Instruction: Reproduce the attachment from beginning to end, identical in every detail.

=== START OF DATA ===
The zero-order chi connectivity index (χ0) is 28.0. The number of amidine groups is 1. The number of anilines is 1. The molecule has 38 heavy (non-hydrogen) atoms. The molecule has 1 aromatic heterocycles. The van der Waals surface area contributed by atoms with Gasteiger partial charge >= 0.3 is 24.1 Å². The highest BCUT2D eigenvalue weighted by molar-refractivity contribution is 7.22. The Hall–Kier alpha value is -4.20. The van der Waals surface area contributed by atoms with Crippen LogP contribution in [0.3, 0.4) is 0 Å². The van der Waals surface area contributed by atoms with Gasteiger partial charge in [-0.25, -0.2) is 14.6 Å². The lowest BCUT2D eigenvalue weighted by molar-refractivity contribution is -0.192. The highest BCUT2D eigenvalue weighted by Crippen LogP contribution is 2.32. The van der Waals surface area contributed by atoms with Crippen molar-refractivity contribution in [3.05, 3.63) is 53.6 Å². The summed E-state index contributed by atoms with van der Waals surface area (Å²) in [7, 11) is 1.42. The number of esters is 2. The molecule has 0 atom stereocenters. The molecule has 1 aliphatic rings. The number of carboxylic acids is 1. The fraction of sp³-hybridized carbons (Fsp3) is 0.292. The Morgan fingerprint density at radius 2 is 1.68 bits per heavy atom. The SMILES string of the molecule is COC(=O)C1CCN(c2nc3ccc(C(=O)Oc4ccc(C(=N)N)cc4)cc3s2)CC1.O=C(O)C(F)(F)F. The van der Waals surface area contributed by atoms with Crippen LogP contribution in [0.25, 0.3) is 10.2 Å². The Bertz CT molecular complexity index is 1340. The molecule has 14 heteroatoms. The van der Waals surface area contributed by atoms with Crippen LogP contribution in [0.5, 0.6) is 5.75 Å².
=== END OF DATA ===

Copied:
The zero-order chi connectivity index (χ0) is 28.0. The number of amidine groups is 1. The number of anilines is 1. The molecule has 38 heavy (non-hydrogen) atoms. The molecule has 1 aromatic heterocycles. The van der Waals surface area contributed by atoms with Gasteiger partial charge >= 0.3 is 24.1 Å². The highest BCUT2D eigenvalue weighted by molar-refractivity contribution is 7.22. The Hall–Kier alpha value is -4.20. The van der Waals surface area contributed by atoms with Crippen LogP contribution in [0.3, 0.4) is 0 Å². The van der Waals surface area contributed by atoms with Gasteiger partial charge in [-0.25, -0.2) is 14.6 Å². The lowest BCUT2D eigenvalue weighted by molar-refractivity contribution is -0.192. The highest BCUT2D eigenvalue weighted by Crippen LogP contribution is 2.32. The van der Waals surface area contributed by atoms with Crippen molar-refractivity contribution in [3.05, 3.63) is 53.6 Å². The summed E-state index contributed by atoms with van der Waals surface area (Å²) in [7, 11) is 1.42. The number of esters is 2. The molecule has 0 atom stereocenters. The molecule has 1 aliphatic rings. The number of carboxylic acids is 1. The fraction of sp³-hybridized carbons (Fsp3) is 0.292. The Morgan fingerprint density at radius 2 is 1.68 bits per heavy atom. The SMILES string of the molecule is COC(=O)C1CCN(c2nc3ccc(C(=O)Oc4ccc(C(=N)N)cc4)cc3s2)CC1.O=C(O)C(F)(F)F. The van der Waals surface area contributed by atoms with Crippen LogP contribution in [0.25, 0.3) is 10.2 Å². The Bertz CT molecular complexity index is 1340. The molecule has 14 heteroatoms. The van der Waals surface area contributed by atoms with Crippen LogP contribution in [0.5, 0.6) is 5.75 Å².